49 Thank you 49
Inviscid & Incompressible flow
< 3.1. Introduction and Road Map > Basic aspects of inviscid, incompressible flow Bernoulli s Equation Laplaces s Equation Some Elementary flows Some simple applications 1.Venturi 2. Lowspeed wind tunnel
More informationSome Basic Plane Potential Flows
Some Basic Plane Potential Flows Uniform Stream in the x Direction A uniform stream V = iu, as in the Fig. (Solid lines are streamlines and dashed lines are potential lines), possesses both a stream function
More informationLifting Airfoils in Incompressible Irrotational Flow. AA210b Lecture 3 January 13, AA210b  Fundamentals of Compressible Flow II 1
Lifting Airfoils in Incompressible Irrotational Flow AA21b Lecture 3 January 13, 28 AA21b  Fundamentals of Compressible Flow II 1 Governing Equations For an incompressible fluid, the continuity equation
More informationFundamentals of Fluid Dynamics: Ideal Flow Theory & Basic Aerodynamics
Fundamentals of Fluid Dynamics: Ideal Flow Theory & Basic Aerodynamics Introductory Course on Multiphysics Modelling TOMASZ G. ZIELIŃSKI (after: D.J. ACHESON s Elementary Fluid Dynamics ) bluebox.ippt.pan.pl/
More information1. Fluid Dynamics Around Airfoils
1. Fluid Dynamics Around Airfoils Twodimensional flow around a streamlined shape Foces on an airfoil Distribution of pressue coefficient over an airfoil The variation of the lift coefficient with the
More informationCopyright 2007 N. Komerath. Other rights may be specified with individual items. All rights reserved.
Low Speed Aerodynamics Notes 5: Potential ti Flow Method Objective: Get a method to describe flow velocity fields and relate them to surface shapes consistently. Strategy: Describe the flow field as the
More informationGeneral Solution of the Incompressible, Potential Flow Equations
CHAPTER 3 General Solution of the Incompressible, Potential Flow Equations Developing the basic methodology for obtaining the elementary solutions to potential flow problem. Linear nature of the potential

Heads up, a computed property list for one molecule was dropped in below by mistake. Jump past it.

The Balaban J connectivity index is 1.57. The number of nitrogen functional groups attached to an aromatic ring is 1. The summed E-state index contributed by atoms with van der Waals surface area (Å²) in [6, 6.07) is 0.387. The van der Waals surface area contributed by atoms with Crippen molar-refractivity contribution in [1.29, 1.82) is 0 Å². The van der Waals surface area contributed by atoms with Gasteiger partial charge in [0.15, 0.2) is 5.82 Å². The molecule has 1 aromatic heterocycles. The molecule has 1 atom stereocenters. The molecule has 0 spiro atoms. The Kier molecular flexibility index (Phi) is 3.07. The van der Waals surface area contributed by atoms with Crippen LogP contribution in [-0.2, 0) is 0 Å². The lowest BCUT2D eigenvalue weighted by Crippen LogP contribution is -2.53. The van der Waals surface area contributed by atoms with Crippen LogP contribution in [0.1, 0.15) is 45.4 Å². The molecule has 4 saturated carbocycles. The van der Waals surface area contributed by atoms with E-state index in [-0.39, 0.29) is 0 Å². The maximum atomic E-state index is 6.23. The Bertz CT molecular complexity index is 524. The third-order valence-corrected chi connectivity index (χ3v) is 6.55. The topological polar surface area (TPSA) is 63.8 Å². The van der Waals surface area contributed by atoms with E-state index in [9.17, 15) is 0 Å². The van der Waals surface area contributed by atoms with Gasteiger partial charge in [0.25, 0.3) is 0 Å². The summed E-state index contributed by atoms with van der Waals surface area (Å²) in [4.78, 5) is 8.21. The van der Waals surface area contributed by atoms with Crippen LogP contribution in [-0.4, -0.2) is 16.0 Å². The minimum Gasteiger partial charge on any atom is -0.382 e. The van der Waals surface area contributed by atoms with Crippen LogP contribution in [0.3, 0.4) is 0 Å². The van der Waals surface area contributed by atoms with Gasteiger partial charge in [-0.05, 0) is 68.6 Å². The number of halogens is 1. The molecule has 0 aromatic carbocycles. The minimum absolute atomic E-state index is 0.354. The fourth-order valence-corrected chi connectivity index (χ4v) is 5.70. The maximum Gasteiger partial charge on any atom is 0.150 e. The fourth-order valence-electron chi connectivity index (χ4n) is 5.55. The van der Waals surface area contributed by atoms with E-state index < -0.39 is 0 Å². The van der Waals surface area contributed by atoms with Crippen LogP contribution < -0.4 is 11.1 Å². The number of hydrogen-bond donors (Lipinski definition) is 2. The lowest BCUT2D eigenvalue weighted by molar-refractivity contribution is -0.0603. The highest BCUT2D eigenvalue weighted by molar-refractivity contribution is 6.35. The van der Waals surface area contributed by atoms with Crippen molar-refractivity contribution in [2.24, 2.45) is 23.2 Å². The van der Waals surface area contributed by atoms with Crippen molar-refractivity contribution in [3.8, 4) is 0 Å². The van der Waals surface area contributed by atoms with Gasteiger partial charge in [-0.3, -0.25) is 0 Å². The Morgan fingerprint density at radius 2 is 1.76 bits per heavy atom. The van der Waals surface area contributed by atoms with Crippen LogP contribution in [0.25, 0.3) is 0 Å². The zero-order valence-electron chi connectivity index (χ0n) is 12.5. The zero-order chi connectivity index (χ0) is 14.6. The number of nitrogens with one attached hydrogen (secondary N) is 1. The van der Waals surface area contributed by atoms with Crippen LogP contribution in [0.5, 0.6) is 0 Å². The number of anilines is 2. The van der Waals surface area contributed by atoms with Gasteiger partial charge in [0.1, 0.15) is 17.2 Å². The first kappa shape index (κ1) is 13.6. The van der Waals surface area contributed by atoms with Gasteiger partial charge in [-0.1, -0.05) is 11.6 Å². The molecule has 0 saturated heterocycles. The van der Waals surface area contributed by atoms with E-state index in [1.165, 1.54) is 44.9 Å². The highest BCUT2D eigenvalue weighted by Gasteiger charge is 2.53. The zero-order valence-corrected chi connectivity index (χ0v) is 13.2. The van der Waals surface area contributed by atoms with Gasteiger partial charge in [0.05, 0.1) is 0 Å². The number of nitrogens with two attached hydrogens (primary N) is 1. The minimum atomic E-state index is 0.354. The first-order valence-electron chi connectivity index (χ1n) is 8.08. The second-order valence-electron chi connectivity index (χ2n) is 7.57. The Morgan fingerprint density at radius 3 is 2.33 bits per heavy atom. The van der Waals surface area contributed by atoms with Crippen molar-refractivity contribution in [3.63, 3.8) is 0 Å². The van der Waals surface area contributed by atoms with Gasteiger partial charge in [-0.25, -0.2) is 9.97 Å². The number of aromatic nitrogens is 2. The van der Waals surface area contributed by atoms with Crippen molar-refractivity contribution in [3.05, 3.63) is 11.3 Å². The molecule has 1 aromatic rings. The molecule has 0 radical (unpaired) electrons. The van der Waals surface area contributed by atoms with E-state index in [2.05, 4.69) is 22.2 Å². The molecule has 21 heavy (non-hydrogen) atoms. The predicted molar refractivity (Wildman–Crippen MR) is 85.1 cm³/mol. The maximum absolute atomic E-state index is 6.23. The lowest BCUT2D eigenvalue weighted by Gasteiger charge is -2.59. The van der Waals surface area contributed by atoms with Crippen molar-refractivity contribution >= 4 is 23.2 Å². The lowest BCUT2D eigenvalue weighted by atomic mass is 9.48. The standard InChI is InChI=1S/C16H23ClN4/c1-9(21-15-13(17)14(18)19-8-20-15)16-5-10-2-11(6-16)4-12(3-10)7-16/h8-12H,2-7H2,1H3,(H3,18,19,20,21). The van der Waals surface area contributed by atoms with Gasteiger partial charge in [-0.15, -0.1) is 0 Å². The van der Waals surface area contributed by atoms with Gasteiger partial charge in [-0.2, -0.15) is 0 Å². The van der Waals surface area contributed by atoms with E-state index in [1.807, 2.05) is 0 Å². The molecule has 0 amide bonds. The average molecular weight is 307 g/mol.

More informationChapter 6: Incompressible Inviscid Flow
Chapter 6: Incompressible Inviscid Flow 61 Introduction 62 Nondimensionalization of the NSE 63 Creeping Flow 64 Inviscid Regions of Flow 65 Irrotational Flow Approximation 66 Elementary Planar Irrotational
More informationDetailed Outline, M E 521: Foundations of Fluid Mechanics I
Detailed Outline, M E 521: Foundations of Fluid Mechanics I I. Introduction and Review A. Notation 1. Vectors 2. Secondorder tensors 3. Volume vs. velocity 4. Del operator B. Chapter 1: Review of Basic
More informationOffshore Hydromechanics Module 1
Offshore Hydromechanics Module 1 Dr. ir. Pepijn de Jong 4. Potential Flows part 2 Introduction Topics of Module 1 Problems of interest Chapter 1 Hydrostatics Chapter 2 Floating stability Chapter 2 Constant
More informationAE301 Aerodynamics I UNIT B: Theory of Aerodynamics
AE301 Aerodynamics I UNIT B: Theory of Aerodynamics ROAD MAP... B1: Mathematics for Aerodynamics B: Flow Field Representations B3: Potential Flow Analysis B4: Applications of Potential Flow Analysis
More informationMarine Hydrodynamics Prof.TrilochanSahoo Department of Ocean Engineering and Naval Architecture Indian Institute of Technology, Kharagpur
Marine Hydrodynamics Prof.TrilochanSahoo Department of Ocean Engineering and Naval Architecture Indian Institute of Technology, Kharagpur Lecture  10 Source, Sink and Doublet Today is the tenth lecture
More informationMAE 101A. Homework 7  Solutions 3/12/2018
MAE 101A Homework 7  Solutions 3/12/2018 Munson 6.31: The stream function for a twodimensional, nonviscous, incompressible flow field is given by the expression ψ = 2(x y) where the stream function has
More information6.1 Momentum Equation for Frictionless Flow: Euler s Equation The equations of motion for frictionless flow, called Euler s
Chapter 6 INCOMPRESSIBLE INVISCID FLOW All real fluids possess viscosity. However in many flow cases it is reasonable to neglect the effects of viscosity. It is useful to investigate the dynamics of an
More informationPEMP ACD2505. M.S. Ramaiah School of Advanced Studies, Bengaluru